Barclays CEO Jes Staley has compared the pent up demand currently in the global economy to the end of the 1918 flu pandemic and the subsequent “Roaring 20s.”
Speaking on a panel at the World Economic Forum’s virtual Davos Agenda event, Staley laid out the British lender’s expectations for a strong second half of 2021, providing the Covid-19 pandemic can be wrestled into submission by vaccines and containment measures.
The 1918 flu infected around 500 million people in four waves between February 1918 to April 1920, resulting in tens of millions of deaths. What followed was a decade characterized by economic and cultural prosperity in the U.S. and Europe.
“What that led to when it finally got arrested was the Roaring 20s, and there was just this explosion of demand coming out of that,” Staley said Tuesday.
“When we look at the balance sheet of a JPMorgan or a Barclays, there is just enormous stored up purchasing power. Consumers are decreasing their borrowing and increasing their deposits, and small corporates are doing the same thing.”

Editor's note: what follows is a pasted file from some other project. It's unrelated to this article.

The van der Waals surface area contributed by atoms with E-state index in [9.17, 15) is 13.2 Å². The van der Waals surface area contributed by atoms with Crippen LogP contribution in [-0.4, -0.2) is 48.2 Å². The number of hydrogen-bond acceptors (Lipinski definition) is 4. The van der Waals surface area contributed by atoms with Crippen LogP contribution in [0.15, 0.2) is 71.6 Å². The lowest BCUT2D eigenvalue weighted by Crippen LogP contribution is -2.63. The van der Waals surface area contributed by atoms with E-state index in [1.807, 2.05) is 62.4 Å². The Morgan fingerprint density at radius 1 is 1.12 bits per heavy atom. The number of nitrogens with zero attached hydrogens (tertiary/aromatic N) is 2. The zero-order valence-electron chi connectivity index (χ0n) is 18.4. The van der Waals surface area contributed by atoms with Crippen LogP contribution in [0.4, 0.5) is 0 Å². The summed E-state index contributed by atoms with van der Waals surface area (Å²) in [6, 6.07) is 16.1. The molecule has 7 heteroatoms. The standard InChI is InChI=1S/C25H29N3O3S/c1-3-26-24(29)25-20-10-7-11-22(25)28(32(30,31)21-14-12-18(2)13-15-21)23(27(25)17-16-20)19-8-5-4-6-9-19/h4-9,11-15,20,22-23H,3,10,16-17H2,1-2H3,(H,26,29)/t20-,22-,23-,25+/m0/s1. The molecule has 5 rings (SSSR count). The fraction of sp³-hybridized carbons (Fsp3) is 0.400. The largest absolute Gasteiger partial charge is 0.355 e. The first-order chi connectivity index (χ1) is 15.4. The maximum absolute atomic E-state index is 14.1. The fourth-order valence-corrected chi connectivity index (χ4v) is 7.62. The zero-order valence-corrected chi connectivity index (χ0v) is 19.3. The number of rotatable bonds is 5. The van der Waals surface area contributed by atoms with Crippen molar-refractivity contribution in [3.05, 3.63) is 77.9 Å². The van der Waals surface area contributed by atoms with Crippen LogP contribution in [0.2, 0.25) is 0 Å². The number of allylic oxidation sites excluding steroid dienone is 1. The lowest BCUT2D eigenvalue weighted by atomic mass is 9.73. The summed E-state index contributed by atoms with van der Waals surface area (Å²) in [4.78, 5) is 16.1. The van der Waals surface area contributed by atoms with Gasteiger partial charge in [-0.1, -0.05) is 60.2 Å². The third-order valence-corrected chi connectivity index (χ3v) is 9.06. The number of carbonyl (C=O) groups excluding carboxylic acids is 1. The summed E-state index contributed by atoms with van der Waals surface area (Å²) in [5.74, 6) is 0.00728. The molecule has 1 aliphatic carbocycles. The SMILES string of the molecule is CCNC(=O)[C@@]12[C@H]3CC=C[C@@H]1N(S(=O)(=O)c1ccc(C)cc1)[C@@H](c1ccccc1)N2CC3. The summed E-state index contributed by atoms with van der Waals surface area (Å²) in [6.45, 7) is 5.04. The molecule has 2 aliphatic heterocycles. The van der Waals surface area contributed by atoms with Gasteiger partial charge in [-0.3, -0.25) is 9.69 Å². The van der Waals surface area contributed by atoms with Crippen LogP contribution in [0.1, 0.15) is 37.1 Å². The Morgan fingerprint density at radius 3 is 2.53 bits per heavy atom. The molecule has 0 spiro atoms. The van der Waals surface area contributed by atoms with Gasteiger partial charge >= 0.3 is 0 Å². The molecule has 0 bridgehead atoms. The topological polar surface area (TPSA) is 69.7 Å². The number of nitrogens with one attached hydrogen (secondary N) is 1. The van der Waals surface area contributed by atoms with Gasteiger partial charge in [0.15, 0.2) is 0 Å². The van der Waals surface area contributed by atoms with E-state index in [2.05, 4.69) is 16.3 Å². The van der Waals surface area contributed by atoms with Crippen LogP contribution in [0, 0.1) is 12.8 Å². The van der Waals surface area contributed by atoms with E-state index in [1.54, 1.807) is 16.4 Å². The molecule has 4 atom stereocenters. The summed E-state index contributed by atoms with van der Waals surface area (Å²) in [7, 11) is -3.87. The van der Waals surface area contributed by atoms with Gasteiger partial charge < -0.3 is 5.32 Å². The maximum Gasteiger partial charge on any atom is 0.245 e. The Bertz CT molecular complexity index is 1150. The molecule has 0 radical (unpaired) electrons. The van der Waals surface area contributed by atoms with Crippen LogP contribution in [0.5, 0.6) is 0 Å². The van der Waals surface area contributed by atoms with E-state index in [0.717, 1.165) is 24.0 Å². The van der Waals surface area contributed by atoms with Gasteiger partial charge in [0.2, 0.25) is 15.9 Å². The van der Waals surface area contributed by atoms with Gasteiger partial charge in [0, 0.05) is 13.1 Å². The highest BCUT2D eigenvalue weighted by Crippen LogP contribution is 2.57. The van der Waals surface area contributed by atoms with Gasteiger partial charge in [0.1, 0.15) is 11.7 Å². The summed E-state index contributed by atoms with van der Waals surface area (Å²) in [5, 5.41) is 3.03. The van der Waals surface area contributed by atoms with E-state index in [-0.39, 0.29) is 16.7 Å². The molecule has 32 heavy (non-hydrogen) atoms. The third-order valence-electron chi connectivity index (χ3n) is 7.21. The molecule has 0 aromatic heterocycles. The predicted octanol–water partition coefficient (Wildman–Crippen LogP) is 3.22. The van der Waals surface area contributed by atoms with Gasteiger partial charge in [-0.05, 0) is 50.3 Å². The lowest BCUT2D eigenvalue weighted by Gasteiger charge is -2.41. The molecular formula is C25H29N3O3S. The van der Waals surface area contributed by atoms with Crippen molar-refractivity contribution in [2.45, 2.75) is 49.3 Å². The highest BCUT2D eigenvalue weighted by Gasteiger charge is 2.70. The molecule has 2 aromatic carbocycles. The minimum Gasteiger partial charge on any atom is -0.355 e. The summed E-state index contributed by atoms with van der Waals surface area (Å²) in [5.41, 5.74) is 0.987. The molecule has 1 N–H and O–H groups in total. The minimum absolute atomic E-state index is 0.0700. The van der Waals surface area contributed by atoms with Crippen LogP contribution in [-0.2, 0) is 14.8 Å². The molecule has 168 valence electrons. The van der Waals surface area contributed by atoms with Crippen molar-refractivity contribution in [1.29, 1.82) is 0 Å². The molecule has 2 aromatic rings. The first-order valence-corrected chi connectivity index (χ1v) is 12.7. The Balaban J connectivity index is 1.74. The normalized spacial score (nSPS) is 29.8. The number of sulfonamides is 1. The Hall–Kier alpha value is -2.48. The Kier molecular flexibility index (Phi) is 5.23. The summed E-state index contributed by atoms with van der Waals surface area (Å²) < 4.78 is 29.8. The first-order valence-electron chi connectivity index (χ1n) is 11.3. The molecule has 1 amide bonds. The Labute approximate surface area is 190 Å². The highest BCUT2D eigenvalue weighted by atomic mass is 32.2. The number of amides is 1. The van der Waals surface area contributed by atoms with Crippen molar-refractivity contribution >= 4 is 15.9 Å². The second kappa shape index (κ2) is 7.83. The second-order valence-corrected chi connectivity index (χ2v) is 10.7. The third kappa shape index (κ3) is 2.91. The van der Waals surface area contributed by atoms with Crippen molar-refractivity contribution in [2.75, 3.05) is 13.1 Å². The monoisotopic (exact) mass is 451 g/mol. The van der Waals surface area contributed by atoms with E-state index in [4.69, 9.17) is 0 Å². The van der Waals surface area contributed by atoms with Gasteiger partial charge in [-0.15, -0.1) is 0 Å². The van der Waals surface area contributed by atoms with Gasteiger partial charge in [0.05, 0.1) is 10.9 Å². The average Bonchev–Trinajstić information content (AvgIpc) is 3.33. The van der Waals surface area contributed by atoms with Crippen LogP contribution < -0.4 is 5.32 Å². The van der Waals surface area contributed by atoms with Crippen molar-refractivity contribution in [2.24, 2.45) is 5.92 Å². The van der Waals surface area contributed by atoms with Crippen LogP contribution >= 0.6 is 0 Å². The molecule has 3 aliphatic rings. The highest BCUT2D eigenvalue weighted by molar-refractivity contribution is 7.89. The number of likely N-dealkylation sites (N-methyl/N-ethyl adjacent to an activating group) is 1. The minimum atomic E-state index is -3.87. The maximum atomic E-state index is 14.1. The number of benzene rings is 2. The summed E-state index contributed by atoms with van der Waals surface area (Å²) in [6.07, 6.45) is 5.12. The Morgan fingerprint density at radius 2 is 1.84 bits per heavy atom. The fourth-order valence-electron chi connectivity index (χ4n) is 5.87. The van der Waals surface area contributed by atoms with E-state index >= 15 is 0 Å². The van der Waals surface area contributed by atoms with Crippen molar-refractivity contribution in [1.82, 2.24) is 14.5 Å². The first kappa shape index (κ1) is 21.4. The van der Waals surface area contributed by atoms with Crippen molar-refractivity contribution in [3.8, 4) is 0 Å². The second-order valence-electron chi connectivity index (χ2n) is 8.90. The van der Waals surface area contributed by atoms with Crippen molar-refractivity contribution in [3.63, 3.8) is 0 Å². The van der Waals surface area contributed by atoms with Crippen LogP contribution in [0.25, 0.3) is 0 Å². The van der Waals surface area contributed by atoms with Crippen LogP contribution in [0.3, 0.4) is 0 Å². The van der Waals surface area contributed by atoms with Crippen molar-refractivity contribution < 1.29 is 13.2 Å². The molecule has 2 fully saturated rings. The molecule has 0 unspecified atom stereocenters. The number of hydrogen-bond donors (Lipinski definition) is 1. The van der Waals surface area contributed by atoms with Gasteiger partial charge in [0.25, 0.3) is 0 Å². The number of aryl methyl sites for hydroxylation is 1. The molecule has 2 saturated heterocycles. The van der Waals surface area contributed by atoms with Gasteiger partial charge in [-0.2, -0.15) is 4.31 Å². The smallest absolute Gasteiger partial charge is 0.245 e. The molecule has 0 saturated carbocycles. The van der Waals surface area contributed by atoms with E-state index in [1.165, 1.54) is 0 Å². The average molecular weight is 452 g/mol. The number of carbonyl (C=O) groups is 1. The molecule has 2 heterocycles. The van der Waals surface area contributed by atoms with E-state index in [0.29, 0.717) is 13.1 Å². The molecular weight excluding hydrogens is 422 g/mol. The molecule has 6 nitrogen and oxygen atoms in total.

However, Staley did also note that both the impact of the pandemic and the stabilizing effects of fiscal and monetary policy, along with hopes of an imminent rebound, were distributed unequally across both the economy and society.
He added that the greatest risk “is not an economic one but a social one” due to people being “left behind,” nodding to widespread civil unrest in the U.S. over the past year.
Opioid epidemic in one chart – correlation conflated with causation
There is no cause-and-effect relationship between prescribing and overdose mortality. But millions of patients are being denied safe and effective pain care.
Seniors over age 62 are prescribed opioids for pain three times more often than youth under age 19. But youth have overdose rates three times higher than seniors. No medical model can explain these demographics.
Source: Richard A Lawhern, PhD, Patient Advocate